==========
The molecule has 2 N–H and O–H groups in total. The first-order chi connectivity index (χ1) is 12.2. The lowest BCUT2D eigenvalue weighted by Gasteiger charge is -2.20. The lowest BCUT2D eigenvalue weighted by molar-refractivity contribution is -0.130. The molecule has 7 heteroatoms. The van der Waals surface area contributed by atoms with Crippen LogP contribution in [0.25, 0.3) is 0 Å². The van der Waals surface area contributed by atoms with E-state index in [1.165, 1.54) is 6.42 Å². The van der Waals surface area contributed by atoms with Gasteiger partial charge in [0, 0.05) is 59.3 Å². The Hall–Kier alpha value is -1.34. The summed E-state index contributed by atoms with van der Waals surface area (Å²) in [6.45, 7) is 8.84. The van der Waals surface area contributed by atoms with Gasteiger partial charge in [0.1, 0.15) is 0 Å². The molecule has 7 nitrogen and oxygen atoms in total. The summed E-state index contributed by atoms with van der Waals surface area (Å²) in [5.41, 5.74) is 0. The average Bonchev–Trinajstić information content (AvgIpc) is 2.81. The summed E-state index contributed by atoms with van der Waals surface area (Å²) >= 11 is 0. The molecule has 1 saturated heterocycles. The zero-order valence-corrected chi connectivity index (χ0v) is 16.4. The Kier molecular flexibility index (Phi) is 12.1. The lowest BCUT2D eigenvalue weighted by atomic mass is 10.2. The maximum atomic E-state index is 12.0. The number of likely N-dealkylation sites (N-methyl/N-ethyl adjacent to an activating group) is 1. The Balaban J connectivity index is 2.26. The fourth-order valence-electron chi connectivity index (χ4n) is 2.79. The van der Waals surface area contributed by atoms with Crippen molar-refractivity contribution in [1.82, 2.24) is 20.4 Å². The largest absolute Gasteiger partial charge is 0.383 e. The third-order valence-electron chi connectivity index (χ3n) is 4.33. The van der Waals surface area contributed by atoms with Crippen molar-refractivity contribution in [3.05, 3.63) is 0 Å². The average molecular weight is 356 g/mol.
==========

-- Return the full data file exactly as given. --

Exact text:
The molecule has 2 N–H and O–H groups in total. The first-order chi connectivity index (χ1) is 12.2. The lowest BCUT2D eigenvalue weighted by Gasteiger charge is -2.20. The lowest BCUT2D eigenvalue weighted by molar-refractivity contribution is -0.130. The molecule has 7 heteroatoms. The van der Waals surface area contributed by atoms with Crippen LogP contribution in [0.25, 0.3) is 0 Å². The van der Waals surface area contributed by atoms with E-state index in [1.165, 1.54) is 6.42 Å². The van der Waals surface area contributed by atoms with Gasteiger partial charge in [0, 0.05) is 59.3 Å². The Hall–Kier alpha value is -1.34. The summed E-state index contributed by atoms with van der Waals surface area (Å²) in [6.45, 7) is 8.84. The van der Waals surface area contributed by atoms with Gasteiger partial charge in [0.1, 0.15) is 0 Å². The molecule has 7 nitrogen and oxygen atoms in total. The summed E-state index contributed by atoms with van der Waals surface area (Å²) in [5.41, 5.74) is 0. The average Bonchev–Trinajstić information content (AvgIpc) is 2.81. The summed E-state index contributed by atoms with van der Waals surface area (Å²) >= 11 is 0. The molecule has 1 saturated heterocycles. The zero-order valence-corrected chi connectivity index (χ0v) is 16.4. The Kier molecular flexibility index (Phi) is 12.1. The lowest BCUT2D eigenvalue weighted by atomic mass is 10.2. The maximum atomic E-state index is 12.0. The number of likely N-dealkylation sites (N-methyl/N-ethyl adjacent to an activating group) is 1. The Balaban J connectivity index is 2.26. The fourth-order valence-electron chi connectivity index (χ4n) is 2.79. The van der Waals surface area contributed by atoms with Crippen molar-refractivity contribution in [1.82, 2.24) is 20.4 Å². The largest absolute Gasteiger partial charge is 0.383 e. The third-order valence-electron chi connectivity index (χ3n) is 4.33. The van der Waals surface area contributed by atoms with Crippen molar-refractivity contribution in [3.05, 3.63) is 0 Å². The average molecular weight is 356 g/mol.